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Shambhala Meditation Center – Staying Still

Shambhala Meditation Center
By Gillian Abbott

This past year has taught me a lot about the power of stillness. After a year of playing the lead character, ‘Baby’, in the National Broadway Tour of Dirty Dancing, I found myself at a Shambhala meditation center called Karme Choling in remote Barnet, Vermont.

I embarked on my first Weekthun or week-long retreat. This sounds very relaxing, right? Sitting still, surrounded by mountains and no electronics? Surprisingly, working with one’s mind in this intimate way is more like climbing a mountain or running a marathon. (I have not run a marathon, however, I have summited Mt. Kilimanjaro). Instead of ascending a mountain to its peak, we descended into the depths of our beings. Or rather, the retreat began at the top of a canyon, descended into the valley and finally ascended back out to society.

Using the Shambhala pre-meditation technique, I am learning how to take my seat in the world, or feel my own worthiness.

It simply begins with feeling oneself. Scanning through one’s body, feeling physical sensations, connecting with all five senses and finally noticing our emotional state. All emotions are OKAY and actually sacred through a certain lens. For me, learning to accept my emotional and physical state without trying to change it, is both scary and freeing. As a professional dancer and actor, I feel the pressure to be “on” all the time and to pick myself up from my bootstraps whenever I am injured, sick or even sad. If my storyline is always to stay “positive”, a glass-half-full kind of gal, then, of course, I will experience fear when I begin to let myself feel anything negative.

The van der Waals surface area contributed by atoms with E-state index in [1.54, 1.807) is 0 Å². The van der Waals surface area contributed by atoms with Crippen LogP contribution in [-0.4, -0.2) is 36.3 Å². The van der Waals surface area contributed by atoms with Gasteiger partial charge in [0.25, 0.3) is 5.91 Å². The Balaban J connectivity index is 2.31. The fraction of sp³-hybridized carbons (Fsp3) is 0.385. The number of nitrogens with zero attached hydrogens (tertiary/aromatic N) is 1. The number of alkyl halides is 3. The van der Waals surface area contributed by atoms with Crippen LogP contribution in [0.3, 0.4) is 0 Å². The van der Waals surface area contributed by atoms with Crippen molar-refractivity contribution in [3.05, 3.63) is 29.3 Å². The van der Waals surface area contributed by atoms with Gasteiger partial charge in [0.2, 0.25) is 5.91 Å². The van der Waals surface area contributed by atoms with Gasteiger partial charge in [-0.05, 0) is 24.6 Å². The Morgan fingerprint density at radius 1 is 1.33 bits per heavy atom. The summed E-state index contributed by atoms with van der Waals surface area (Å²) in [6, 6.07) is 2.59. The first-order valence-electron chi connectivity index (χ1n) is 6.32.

My favorite quote about the emotion of fear is, “True fearlessness is not the reduction of fear, but going beyond fear”, by Shambhala master, Chogyam Trungpa Rinpoche.

After acknowledging how we feel, we accept ourselves by placing our hand on our heart and saying to ourselves, “I am worthy”. This simple gesture and phrase feel like I am giving myself a big hug. Have you recently felt your own heartbeat? Take a moment right now to place your right hand on your heart, feel the precious pulse underneath your palm and tell yourself you are worthy, just the way you are.

Finally, we touch our lineage. Now, this may sound unfamiliar in our Western society where we seldom speak of the lineage we come from. For me, I come from a Scottish grandfather, an Australian grandmother, Irish great-grandparents, and Newfoundland Canadian grandparents and parents. I am also Catholic and feel a deep connection to Christ, the Holy Spirit and God. Touching our lineage also includes touching the teachers who have supported us on our journey to awakening, or in becoming our truest self. For me, these spans from acting and dance teachers who have helped me see the beauty of my authentic self as well as friends and teachers I have on the Shambhala and Christian paths. We bring our hand that was just placed on our hearts to touch our cushion. To me, it feels like plugging into my source. To know that all these people who make up my lineage are with me as I sit is both comforting and empowering.

Once we have gone through feeling, being and touching, we have officially taken our seat and can begin to work with ourselves from a gentle, tender place. The Shambhala path deeply believes that personal (working with oneself), interpersonal (working relationally) and collective (working with society) practice is necessary for enlightenment. In a society where we face so much suffering, both at home and afar, I want to offer stillness as a first step to taking our seat so that we can help heal the world together.

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